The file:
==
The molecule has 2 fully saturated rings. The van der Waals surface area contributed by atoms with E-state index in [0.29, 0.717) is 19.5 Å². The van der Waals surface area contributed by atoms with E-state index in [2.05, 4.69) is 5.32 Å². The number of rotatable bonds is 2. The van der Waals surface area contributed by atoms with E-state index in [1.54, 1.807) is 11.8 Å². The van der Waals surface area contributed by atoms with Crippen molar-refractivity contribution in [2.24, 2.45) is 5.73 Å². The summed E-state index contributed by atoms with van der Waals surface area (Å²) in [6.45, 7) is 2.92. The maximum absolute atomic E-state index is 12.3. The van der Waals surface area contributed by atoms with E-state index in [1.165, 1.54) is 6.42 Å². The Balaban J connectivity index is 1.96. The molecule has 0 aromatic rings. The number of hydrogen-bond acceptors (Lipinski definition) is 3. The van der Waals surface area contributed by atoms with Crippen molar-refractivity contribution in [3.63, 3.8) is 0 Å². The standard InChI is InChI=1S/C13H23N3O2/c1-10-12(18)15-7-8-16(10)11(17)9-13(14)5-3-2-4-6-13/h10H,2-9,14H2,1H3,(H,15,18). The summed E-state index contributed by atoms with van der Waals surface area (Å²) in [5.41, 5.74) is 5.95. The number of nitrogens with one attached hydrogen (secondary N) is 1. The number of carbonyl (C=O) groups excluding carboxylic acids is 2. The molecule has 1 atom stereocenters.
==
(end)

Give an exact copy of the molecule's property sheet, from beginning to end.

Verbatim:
The molecule has 2 fully saturated rings. The van der Waals surface area contributed by atoms with E-state index in [0.29, 0.717) is 19.5 Å². The van der Waals surface area contributed by atoms with E-state index in [2.05, 4.69) is 5.32 Å². The number of rotatable bonds is 2. The van der Waals surface area contributed by atoms with E-state index in [1.54, 1.807) is 11.8 Å². The van der Waals surface area contributed by atoms with Crippen molar-refractivity contribution in [2.24, 2.45) is 5.73 Å². The summed E-state index contributed by atoms with van der Waals surface area (Å²) in [6.45, 7) is 2.92. The maximum absolute atomic E-state index is 12.3. The van der Waals surface area contributed by atoms with E-state index in [1.165, 1.54) is 6.42 Å². The Balaban J connectivity index is 1.96. The molecule has 0 aromatic rings. The number of hydrogen-bond acceptors (Lipinski definition) is 3. The van der Waals surface area contributed by atoms with Crippen molar-refractivity contribution in [3.63, 3.8) is 0 Å². The standard InChI is InChI=1S/C13H23N3O2/c1-10-12(18)15-7-8-16(10)11(17)9-13(14)5-3-2-4-6-13/h10H,2-9,14H2,1H3,(H,15,18). The summed E-state index contributed by atoms with van der Waals surface area (Å²) in [5.41, 5.74) is 5.95. The number of nitrogens with one attached hydrogen (secondary N) is 1. The number of carbonyl (C=O) groups excluding carboxylic acids is 2. The molecule has 1 atom stereocenters.